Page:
Breakside Brewery opened its downtown Astoria brewpub at noon on Friday, with a little help from its friends.

   The pub had just passed a final city health inspection and Breakside’s Dan Brownhill was eager to roll up the garage doors for the Memorial Day weekend. The problem: He had no chairs or barstools. The delivery had been delayed until Tuesday.

   So Brownhill appealed to Fort George Brewery and Buoy Beer and they came through, quickly rounding up enough chairs and stools for the soft launch.

   The pub will be open noon to 11 p.m. Thursday through Monday to start. Brownhill said he hopes to operate seven days a week before the end of June.


   The friendly folks at Portland’s Breakside Brewery have got this whole conversion thing down.

   When they snatched up the vacant former Astoria Co-op building last winter, turning the downtown space into a brewpub by summer seemed highly ambitious. 

   But here it is, a few days before the Memorial Day weekend, and Breakside’s fifth brewpub is about to open. With 16 beer taps, plus wine, champagne, a full bar and a seafood-focused menu that includes crab rolls and oysters on the half shell!

   Breakside saw charm in the old grocery store building on Exchange Street, with its soaring ceilings, pair of large skylights, massive central steel beam and enough exposed ductwork to give the space an industrial chic. They polished the concrete floors, built a huge wrap-around bar, expanded the kitchen and added a couple of bathrooms. 

Dan Brownhill

  But the best change may have been to the dated, shopping center-like façade. They ripped it out and put in a couple of roll-up garage doors, similar to what their neighbor Reach Break Brewing uses when the weather allows.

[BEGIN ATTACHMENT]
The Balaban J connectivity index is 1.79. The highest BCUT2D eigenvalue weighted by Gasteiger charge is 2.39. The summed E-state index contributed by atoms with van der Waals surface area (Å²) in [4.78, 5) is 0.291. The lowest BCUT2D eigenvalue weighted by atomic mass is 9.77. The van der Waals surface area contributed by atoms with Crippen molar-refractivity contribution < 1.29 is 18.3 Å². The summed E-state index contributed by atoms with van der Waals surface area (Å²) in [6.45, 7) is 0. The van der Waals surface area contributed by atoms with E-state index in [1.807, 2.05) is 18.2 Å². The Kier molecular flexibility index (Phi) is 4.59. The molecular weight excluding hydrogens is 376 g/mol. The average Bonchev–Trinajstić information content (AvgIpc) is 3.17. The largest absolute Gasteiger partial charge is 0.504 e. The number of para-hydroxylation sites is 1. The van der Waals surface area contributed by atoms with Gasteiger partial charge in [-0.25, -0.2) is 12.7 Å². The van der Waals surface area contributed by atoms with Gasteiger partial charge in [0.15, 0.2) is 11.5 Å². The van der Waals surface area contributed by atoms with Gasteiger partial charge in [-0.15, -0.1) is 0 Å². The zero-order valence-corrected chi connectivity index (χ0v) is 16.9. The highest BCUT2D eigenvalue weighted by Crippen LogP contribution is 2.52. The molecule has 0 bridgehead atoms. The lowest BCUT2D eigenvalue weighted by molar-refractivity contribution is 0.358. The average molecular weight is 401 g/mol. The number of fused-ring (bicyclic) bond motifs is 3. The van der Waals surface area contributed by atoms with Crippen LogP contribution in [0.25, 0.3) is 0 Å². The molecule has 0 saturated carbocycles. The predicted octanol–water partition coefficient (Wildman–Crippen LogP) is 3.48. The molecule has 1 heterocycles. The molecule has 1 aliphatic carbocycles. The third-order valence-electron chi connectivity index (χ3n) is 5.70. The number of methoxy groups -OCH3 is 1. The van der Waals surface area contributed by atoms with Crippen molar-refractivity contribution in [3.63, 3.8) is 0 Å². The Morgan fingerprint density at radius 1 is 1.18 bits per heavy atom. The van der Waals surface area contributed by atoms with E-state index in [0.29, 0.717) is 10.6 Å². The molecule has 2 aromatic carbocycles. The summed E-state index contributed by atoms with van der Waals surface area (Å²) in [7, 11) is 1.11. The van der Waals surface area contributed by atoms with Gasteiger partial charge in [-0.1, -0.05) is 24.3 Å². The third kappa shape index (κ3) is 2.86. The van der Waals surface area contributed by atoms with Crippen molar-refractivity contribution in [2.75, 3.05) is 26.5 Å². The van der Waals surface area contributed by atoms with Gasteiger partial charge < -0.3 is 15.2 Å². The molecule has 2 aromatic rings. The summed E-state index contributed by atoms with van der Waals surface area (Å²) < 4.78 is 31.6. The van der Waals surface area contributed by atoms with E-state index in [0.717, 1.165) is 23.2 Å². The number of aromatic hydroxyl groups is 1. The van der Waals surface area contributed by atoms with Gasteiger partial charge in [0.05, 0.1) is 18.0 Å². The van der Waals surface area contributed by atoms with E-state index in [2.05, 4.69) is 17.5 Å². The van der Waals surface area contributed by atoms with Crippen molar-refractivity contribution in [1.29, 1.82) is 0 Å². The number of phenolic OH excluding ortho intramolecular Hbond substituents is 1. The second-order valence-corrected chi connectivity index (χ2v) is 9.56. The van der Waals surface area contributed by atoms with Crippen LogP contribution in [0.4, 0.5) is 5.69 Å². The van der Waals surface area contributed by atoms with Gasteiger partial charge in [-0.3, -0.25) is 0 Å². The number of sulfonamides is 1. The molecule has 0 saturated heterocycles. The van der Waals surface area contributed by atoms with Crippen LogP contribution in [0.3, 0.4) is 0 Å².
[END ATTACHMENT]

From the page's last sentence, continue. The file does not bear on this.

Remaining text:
“We wanted to create a fun, laid-back, easy-going spot,” says Dan Brownhill, who oversees Breakside’s brewpubs and taprooms. 

   His favorite feature of the Astoria pub? The wood lining the front of the bar and the wall behind it. The planks were milled locally from reclaimed pilings at a nearby Columbia River pier.

    When Breakside decided to open in Astoria’s emerging beer zone, they were welcomed by local breweries, including founder/brewer Josh Allison at Reach Break. He thinks they’ll draw even more beer-minded tourists and that will help, not hurt, his business.

   But there were private murmurs questioning the logic of Breakside’s move. Did they not know that Astoria only has 10,000 people and already has six breweries? Why didn’t they pick a more populated spot that would be a sure thing?

   Brownhill smiles when asked the question.

   “We love this town,” he says. “We love the vibe. We really do choose where we want to open based on where we think we’ll have a lot of fun. We just want to be a part of this already amazing beer community.”

   Breakside, it should be noted, isn’t one of Oregon’s older craft breweries. It was founded in 2010 as a pub brewery in northeast Portland, and quickly forged a reputation for making outstanding beer. Employee-owned, Breakside has won Brewery of the Year honors four years in a row at the Oregon Beer Awards.

   Today, Breakside produces some 30,000 barrels a year (similar to Fort George) and has expanded its distribution beyond the Northwest to Hawaii, Canada and Japan. The brewery offers an amazing array of beers – from a variety of notable IPAs to thirst-quenching pilsners, fruity sours and barrel-aged stouts. 

   More than enough to fill its taps in Astoria.



When Titus Bentley was about to become the head brewer at North Jetty Brewing in Seaview, there were some sleepless moments. Would he measure up? Could he handle the responsibility? 

It was April 2022, about three years after moving to Astoria from Colorado. The job offer was pure happenstance – coming shortly after striking up a conversation with a stranger who turned out to be the mother of North Jetty’s co-founder. They talked about beer. She was impressed by his passion.

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Reach Break Brewing is closing its downtown Astoria brewery and taproom, citing rising costs and increasingly stringent regulations that continue to chip away at already narrow profit margins.

“We gave it a good run,” said Josh Allison, Reach Break’s founder and head brewer. “I’m proud of what we did, for sure.”

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